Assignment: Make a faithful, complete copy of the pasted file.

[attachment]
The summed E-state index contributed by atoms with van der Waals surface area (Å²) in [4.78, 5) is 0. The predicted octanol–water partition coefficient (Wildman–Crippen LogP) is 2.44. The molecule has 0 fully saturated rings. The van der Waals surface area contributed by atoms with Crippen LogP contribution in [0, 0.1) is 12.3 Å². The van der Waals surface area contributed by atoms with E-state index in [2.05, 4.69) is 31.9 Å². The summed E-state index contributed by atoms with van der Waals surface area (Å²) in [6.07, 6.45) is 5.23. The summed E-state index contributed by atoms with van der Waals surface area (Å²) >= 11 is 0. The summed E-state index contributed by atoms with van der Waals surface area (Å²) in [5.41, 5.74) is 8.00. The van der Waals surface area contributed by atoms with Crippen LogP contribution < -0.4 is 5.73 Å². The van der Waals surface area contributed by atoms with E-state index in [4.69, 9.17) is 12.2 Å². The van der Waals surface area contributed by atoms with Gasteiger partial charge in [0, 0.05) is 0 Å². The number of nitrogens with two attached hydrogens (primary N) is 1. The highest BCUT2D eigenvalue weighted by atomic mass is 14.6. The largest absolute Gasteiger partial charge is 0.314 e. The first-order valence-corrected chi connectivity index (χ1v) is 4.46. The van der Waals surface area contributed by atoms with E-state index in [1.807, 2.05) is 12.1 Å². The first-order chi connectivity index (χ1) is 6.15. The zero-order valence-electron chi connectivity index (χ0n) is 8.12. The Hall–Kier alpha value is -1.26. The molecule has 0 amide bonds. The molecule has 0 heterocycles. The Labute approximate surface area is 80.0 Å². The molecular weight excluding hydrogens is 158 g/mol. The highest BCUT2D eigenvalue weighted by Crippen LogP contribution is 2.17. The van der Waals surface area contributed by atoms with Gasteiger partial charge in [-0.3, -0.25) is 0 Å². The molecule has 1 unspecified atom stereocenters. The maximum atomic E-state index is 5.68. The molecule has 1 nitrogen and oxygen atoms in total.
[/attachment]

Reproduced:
The summed E-state index contributed by atoms with van der Waals surface area (Å²) in [4.78, 5) is 0. The predicted octanol–water partition coefficient (Wildman–Crippen LogP) is 2.44. The molecule has 0 fully saturated rings. The van der Waals surface area contributed by atoms with Crippen LogP contribution in [0, 0.1) is 12.3 Å². The van der Waals surface area contributed by atoms with E-state index in [2.05, 4.69) is 31.9 Å². The summed E-state index contributed by atoms with van der Waals surface area (Å²) in [6.07, 6.45) is 5.23. The summed E-state index contributed by atoms with van der Waals surface area (Å²) >= 11 is 0. The summed E-state index contributed by atoms with van der Waals surface area (Å²) in [5.41, 5.74) is 8.00. The van der Waals surface area contributed by atoms with Crippen LogP contribution < -0.4 is 5.73 Å². The van der Waals surface area contributed by atoms with E-state index in [4.69, 9.17) is 12.2 Å². The van der Waals surface area contributed by atoms with Gasteiger partial charge in [0, 0.05) is 0 Å². The number of nitrogens with two attached hydrogens (primary N) is 1. The highest BCUT2D eigenvalue weighted by atomic mass is 14.6. The largest absolute Gasteiger partial charge is 0.314 e. The first-order valence-corrected chi connectivity index (χ1v) is 4.46. The van der Waals surface area contributed by atoms with E-state index in [1.807, 2.05) is 12.1 Å². The first-order chi connectivity index (χ1) is 6.15. The zero-order valence-electron chi connectivity index (χ0n) is 8.12. The Hall–Kier alpha value is -1.26. The molecule has 0 amide bonds. The molecule has 0 heterocycles. The Labute approximate surface area is 80.0 Å². The molecular weight excluding hydrogens is 158 g/mol. The highest BCUT2D eigenvalue weighted by Crippen LogP contribution is 2.17. The van der Waals surface area contributed by atoms with Gasteiger partial charge in [-0.3, -0.25) is 0 Å². The molecule has 1 unspecified atom stereocenters. The maximum atomic E-state index is 5.68. The molecule has 1 nitrogen and oxygen atoms in total.